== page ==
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1, 2 and 3, supervisor walton aye. mandelman aye. fewer aye. there are three ayes. >> supervisor fewer: congratulations, supervisor walt walton. can you call items 4 and 5 together? >> item 4, resolution retroactively authorizing the department of public health to expend a grant in the amount of 900,000 for participation in the program entitled california injury and violence prevention branch overdose data to action for a period of january 1, 2020 through august 31, 2022. item 5, resolution retroactively authorizing the department of public health to accept and expend a grant in the amount of $750,000 from the california department of public health for
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participation in the program entitled california injury and violence prevention branch overdose data to action, peer to peer opioid stewardship alliance for period january 1, 20 through august 31, 2022. >> supervisor fewer: thank you. we have dr. phillip kaufmann here from the department of public health. >> good morning. these are a continuation of expansion on work we've been doing for years as a health department. we've been providing services of training providers and health departments and health plans around california state in how to train other providers in opioid stewardship and managing opioid use disorder and clinical practice. those efforts were supported by the cdc through the department of public health and the second project -- so that's the first
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project, a continuation of that -- of those efforts for another three years. and then the second project is expanding to provide technical assistance on these issues nationally. >> supervisor fewer: okay. >> and the -- yeah. i'll stop there. >> supervisor fewer: please continue. >> the reason for this delay is the usual reasons of the time it took to process the receipt of the award. >> supervisor fewer: okay. thank you very much. colleagues, any comments or questions for dr. kaufmann? seeing none, there is no -- on this, let's open the items up for public comment. are there any people that would like to comment on items 4 and 5? please get in the queue and don't forget to press 1, 0. >> clerk: operation is checking to see if there are callers.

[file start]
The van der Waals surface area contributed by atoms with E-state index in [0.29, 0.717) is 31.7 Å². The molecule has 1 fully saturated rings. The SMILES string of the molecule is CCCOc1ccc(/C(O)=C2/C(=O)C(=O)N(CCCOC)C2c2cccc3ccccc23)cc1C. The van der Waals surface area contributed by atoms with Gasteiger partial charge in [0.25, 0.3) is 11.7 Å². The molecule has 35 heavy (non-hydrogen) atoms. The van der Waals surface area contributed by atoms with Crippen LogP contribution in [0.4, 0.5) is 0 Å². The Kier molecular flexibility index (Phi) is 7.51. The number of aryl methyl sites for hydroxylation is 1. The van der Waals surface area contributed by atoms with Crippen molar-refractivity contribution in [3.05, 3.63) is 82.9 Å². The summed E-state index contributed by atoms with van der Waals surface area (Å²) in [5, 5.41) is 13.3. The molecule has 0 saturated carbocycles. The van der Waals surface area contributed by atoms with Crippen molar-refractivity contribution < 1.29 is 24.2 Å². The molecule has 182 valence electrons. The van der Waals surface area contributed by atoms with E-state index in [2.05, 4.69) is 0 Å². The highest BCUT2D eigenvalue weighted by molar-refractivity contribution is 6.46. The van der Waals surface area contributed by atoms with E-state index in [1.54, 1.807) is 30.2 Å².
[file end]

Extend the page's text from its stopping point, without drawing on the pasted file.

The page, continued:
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operation, please let us know if there are callers ready? >> madame chair, there are no callers wishing to speak. >> supervisor fewer: it's closed. i move to move these items to the board. >> on the motion, walton aye. mandelman aye. fewer aye. there are three ayes. >> supervisor fewer: thank you. please call item number 6. >> item 6, easy lieutenant-governors recei -- resolution retroactive authorizing the department of public health it accept and expend a grant in the amount of 87,000 for the period of july 1, 2019 through june 30, 2022.
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is -- [inaudible] -- from the department of public health. the presenter is not here today. i make a motion to move this item. there is no report on this, so let's open it up for public comment first. any members of the public that would like to comment on item number 6? >> madame chair, there are no callers wishing to speak. >> supervisor fewer: thank you. public comment is closed. i make a motion to continue this item until the next meeting of the budget and finance committee. could i have a roll call vote, please? ms. wong, i think you're muted. >> my apologies. on motion to continue item number 6 to the next budget meeting, walton aye. mandelman aye. fewer >> aarti:.